The major components of the system included a new truck dumper, screen and grinder, a circular stacker reclaimer and all of the interconnecting conveyors to supply the biomass to a new fuel bin in the boiler building. The reclaim system was designed to retrieve, weigh and deliver 80 tons per hour of fuel to the boiler, utilizing an over-pile chain reclaimer, and conventional idler belt and air-supported belt technology. The bark reclaim conveyor, at 750 feet long, also provided an emergency feed hopper to allow the plant to continue to feed fuel to the boiler. It also provided a magnet for secondary tramp metal removal and the scale to provide the weight of the material supplied to the boiler.

The 1,250-foot long air-supported belt is one of the longest continuous spans in the country. It was routed through the middle of the operational pulp and paper mill. Air-supported belt technology utilizes a cushion of air to support the belt and the conveyed material on the carry side of the belt. It also uses a cushion of air on the return side of the belt, resulting in a conveyor with only five rollers for its entire length.

The cable tower technology that is utilized to support the air-supported belt allows for a maximum of 250 feet between towers. This allowed the entire 1,250-foot length of the conveyor to be installed with only six intermediate supports between the heat and tail. Use of this technology resulted in substantial savings to the plant in reduced amounts of support steel and installation labor.

Hunt, Guillot & Associates' engineering and purchasing groups issued equipment specifications, proposed bidders lists and inquired the equipment for the plant, supplying bid tabulations and recommending vendors. The project's foundation design included an elevated concrete structure to support the 800 horsepower grinder, the foundation and access ramp for the 75-foot truck dump platform, and the foundation design for the 2 million-cubic-foot stacker reclaimer that was supported on 70-foot deep auger cast piles.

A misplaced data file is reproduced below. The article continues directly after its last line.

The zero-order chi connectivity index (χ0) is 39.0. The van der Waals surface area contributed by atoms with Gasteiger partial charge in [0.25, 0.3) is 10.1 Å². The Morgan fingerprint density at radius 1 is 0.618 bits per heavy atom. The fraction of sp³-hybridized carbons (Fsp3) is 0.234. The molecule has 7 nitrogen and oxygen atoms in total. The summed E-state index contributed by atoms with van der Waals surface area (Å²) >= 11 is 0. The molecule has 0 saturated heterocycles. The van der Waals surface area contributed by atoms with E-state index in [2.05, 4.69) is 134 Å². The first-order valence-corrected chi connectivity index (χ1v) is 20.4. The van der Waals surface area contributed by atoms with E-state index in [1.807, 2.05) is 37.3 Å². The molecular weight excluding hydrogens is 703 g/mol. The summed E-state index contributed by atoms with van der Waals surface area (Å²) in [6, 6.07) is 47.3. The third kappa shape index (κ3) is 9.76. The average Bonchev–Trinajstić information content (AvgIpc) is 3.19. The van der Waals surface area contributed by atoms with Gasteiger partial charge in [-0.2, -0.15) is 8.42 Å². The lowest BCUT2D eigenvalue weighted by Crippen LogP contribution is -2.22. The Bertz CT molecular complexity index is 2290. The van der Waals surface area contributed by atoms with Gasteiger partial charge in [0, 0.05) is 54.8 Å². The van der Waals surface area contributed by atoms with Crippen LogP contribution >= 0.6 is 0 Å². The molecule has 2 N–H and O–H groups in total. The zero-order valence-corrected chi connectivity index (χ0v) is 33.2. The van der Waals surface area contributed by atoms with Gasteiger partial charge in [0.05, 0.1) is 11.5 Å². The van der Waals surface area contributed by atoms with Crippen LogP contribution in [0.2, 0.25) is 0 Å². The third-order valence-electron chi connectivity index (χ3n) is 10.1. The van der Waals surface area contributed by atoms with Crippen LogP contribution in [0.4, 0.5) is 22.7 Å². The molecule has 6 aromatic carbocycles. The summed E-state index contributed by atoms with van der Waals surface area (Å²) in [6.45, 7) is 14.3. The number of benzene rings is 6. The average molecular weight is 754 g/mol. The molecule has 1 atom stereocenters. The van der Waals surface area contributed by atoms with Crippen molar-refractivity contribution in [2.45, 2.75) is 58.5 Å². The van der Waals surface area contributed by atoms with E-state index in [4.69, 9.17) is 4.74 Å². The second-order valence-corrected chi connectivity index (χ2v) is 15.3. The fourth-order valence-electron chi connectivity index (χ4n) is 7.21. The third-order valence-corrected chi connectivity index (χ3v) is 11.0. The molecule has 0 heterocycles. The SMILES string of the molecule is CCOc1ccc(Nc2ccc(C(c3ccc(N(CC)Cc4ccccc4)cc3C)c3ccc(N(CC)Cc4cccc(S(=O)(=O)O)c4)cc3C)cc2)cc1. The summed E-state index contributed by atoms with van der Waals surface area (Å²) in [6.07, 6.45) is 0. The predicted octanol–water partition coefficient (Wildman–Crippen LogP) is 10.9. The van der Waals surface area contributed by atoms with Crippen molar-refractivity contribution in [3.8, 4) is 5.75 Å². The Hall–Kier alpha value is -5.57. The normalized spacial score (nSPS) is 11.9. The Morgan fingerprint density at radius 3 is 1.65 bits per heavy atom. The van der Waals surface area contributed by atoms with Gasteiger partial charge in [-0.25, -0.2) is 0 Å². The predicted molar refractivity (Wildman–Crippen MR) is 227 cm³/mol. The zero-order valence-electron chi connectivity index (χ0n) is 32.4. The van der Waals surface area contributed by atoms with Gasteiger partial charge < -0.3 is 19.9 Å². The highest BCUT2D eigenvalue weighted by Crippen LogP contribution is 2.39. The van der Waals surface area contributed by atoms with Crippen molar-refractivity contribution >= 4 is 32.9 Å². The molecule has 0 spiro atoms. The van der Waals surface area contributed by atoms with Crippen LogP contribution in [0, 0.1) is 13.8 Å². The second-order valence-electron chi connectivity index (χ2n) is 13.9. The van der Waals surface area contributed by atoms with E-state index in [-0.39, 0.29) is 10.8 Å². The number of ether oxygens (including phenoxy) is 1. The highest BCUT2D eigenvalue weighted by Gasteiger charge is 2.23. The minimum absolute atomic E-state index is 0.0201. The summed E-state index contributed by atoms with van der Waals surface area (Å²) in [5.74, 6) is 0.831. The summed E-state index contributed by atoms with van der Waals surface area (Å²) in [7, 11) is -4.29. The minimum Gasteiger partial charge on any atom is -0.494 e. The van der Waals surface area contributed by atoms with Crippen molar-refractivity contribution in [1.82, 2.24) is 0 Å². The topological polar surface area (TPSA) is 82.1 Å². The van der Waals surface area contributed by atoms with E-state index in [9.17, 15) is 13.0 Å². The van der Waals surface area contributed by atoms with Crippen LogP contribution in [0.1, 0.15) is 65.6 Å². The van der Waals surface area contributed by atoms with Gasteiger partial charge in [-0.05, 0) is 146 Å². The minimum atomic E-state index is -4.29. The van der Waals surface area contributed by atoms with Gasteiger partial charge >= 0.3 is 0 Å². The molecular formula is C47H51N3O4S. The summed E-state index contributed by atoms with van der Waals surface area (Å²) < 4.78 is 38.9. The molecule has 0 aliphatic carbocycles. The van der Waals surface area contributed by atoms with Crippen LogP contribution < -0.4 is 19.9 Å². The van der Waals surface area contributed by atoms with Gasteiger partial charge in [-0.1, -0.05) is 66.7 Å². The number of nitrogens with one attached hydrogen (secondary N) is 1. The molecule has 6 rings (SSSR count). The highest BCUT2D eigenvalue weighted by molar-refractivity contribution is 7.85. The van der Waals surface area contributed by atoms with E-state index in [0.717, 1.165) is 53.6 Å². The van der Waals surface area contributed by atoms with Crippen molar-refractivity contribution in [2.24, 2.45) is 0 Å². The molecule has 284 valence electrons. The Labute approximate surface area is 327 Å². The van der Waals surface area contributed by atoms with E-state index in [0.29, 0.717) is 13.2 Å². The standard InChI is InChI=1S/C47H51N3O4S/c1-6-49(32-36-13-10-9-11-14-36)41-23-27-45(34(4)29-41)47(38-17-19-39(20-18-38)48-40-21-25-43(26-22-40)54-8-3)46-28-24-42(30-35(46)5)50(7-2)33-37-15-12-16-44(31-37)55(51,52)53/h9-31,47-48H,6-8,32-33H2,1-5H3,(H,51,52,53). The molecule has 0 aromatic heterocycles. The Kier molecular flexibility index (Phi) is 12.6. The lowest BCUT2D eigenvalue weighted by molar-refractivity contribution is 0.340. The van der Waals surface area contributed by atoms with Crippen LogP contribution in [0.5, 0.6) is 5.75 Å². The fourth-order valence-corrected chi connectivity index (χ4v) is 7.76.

Plant power was received at 13,800 volts at a new electrical control room and distributed to end users. Programmers supplied the necessary programmable logic controllers (PLC) programming to operate the systems, interfaced with other PLC-based systems, designed the graphics for the operator control station and interfaced with the plant's existing distributed control network.

Construction
Expertise in construction management was provided to the project management team at the beginning of the construction phase of the project. The primary effort was to provide for coordination of the multiple contractors and sub-contractors involved in the construction, thus ensuring that the project schedule would be met and result in a successful start-up.

An on-site controls engineer and programmer were also provided during the start-up sequencing to immediately resolve any control issues. The efforts resulted in the project being completed with no unplanned operational interruptions to the facility. Start-up was on schedule and done safely.

Trotter Hunt is the relationship manager at Hunt, Guillot & Associates LLC. Reach him at t4hunt@hga-llc.com or (318) 251-5929.